USA Drug Arrests Tripled in 1998

USA Drug Arrests Tripled in 1998
Posted by FoM on June 08, 2000 at 10:40:06 PT
By Rhoda A. Pickett, Register Staff Reporter 
Source: Mobile Register
The number of drug-related arrests at the University of South Alabama tripled over a one-year period, even as overall crime there dropped, according to survey results released by the Chronicle of Higher Education. USA tied Auburn for the lead in 1998 drug arrests with 33, compared to 11 in 1997,but reported only five alcohol arrests for that same year, according to the periodical's annual crime survey.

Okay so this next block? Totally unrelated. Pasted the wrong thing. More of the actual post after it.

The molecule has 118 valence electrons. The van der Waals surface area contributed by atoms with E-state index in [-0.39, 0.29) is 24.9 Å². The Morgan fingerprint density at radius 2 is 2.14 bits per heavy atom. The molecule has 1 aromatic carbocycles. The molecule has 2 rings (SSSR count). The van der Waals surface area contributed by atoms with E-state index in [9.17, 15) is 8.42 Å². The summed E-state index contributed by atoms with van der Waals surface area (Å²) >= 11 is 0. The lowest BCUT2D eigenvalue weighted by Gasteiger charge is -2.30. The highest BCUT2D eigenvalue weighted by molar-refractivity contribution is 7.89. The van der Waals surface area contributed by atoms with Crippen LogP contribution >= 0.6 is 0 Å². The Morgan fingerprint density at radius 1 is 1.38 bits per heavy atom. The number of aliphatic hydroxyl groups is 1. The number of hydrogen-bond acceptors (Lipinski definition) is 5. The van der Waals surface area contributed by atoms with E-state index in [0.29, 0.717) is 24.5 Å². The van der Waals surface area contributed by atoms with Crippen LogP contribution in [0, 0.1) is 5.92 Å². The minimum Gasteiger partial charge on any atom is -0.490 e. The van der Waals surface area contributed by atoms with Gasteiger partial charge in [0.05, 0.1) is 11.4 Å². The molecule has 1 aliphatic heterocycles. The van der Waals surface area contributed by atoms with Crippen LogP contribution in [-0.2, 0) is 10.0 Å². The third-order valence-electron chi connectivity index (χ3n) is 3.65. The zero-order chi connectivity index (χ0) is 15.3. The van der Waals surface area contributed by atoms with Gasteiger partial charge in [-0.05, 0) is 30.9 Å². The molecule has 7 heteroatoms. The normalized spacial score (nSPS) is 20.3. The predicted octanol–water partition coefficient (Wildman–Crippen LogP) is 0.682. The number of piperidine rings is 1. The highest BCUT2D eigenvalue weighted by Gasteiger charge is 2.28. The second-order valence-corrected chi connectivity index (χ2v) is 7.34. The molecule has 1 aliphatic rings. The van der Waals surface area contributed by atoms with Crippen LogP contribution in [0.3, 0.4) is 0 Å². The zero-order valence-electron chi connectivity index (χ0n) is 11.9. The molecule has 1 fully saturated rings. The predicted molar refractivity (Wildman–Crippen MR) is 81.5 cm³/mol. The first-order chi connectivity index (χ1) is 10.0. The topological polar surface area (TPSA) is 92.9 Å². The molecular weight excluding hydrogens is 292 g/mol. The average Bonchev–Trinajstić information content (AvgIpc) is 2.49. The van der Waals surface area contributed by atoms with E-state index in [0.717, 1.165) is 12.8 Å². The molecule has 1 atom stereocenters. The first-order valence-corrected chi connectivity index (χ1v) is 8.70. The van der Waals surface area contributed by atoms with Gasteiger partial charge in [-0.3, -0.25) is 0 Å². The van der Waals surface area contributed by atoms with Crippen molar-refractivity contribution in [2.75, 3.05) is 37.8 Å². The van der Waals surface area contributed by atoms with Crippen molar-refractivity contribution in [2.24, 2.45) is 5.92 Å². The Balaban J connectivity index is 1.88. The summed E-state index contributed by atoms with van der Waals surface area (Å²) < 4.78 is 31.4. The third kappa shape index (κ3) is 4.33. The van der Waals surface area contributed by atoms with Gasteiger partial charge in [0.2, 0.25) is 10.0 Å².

Auburn University led Alabama schools with 60 alcohol arrests. USA officials said that while the number of drug arrests may match those of the state's largest school, most of the 1998 drug arrests involved those who did not attend the Mobile institution. Most of the arrests were for marijuana possession, school officials said. "Eleven of those were students, and the other 22 were non-students," said Dale Adams, USA's vice president of student affairs, whose duties include directing residential housing. "We have a zero-tolerance policy, and if people come through the campus, and they are stopped for speeding, we search their vehicle, and if we find something, we arrest them," Adams said. The Chronicle - a weekly newspaper that covers higher education issues - has conducted the survey for the past eight years, reporting crime statistics for 481 four-year institutions with at least 5,000 students. USA reported an enrollment of 11,999 for 1997. "I don't think that 11 students out of a student body of 12,000 is too bad," Adams said, referring to the drug violators. Many of the non-student arrests involved people who may have been visiting students, he said. Colleges and universities are required by federal law to annually disclose crime statistics. Community colleges are not included in the survey because they are largely commuter colleges and typically do not experience as many crimes as do four-year institutions. Adams said that USA police made 16 drug arrests in 1999, but only three of those arrested attended the university. There were no alcohol arrests, but 13 alcohol violations - which included alcohol found in dormitory rooms. The alcohol offenses were handled through the school's disciplinary committee, he said. "I tell every student in the fall that if they are caught with alcohol, they will be arrested," Adams said. "We don't coddle them, and I think the parents want us to be aggressive like that." The total number of liquor arrests on all campuses listed in the survey rose to 23,261, up from 18,708 in 1997. That amounted to a 24.3 percent rise in alcohol violations between 1997 and 1998 - the largest increase in seven years, the chronicle reported. Despite leading the state in 1998, Auburn's alcohol-related offenses had decreased from the previous year's statistics, according to the Chronicle's report. In 1997, Auburn, with an enrollment of 21,505, led the state's universities with 80 alcohol arrests in 1997. Auburn officials also have said that most of the alcohol and drug arrests involved non-students and occurred during football season. Also, many of the streets that run through the campus are also public thoroughfares, Auburn officials said. "We have a very aggressive policy and enforce the drug and alcohol laws on campus," Auburn spokesman Bob Lowery said. "Most of the streets that run through the campus are public thoroughfares. We don't have any closed streets or side streets. It's all open streets." Published: June 8, 2000 2000 Mobile Register. Related Articles & Web Sites:Students For Sensible Drug Policy Chronicle Of Higher Education Life - Campus Crime U. Adm. Needs to Make Code of Conduct Clear  Students Seek Reform of U.S. Drug War a Joint, Lose Your Loan 
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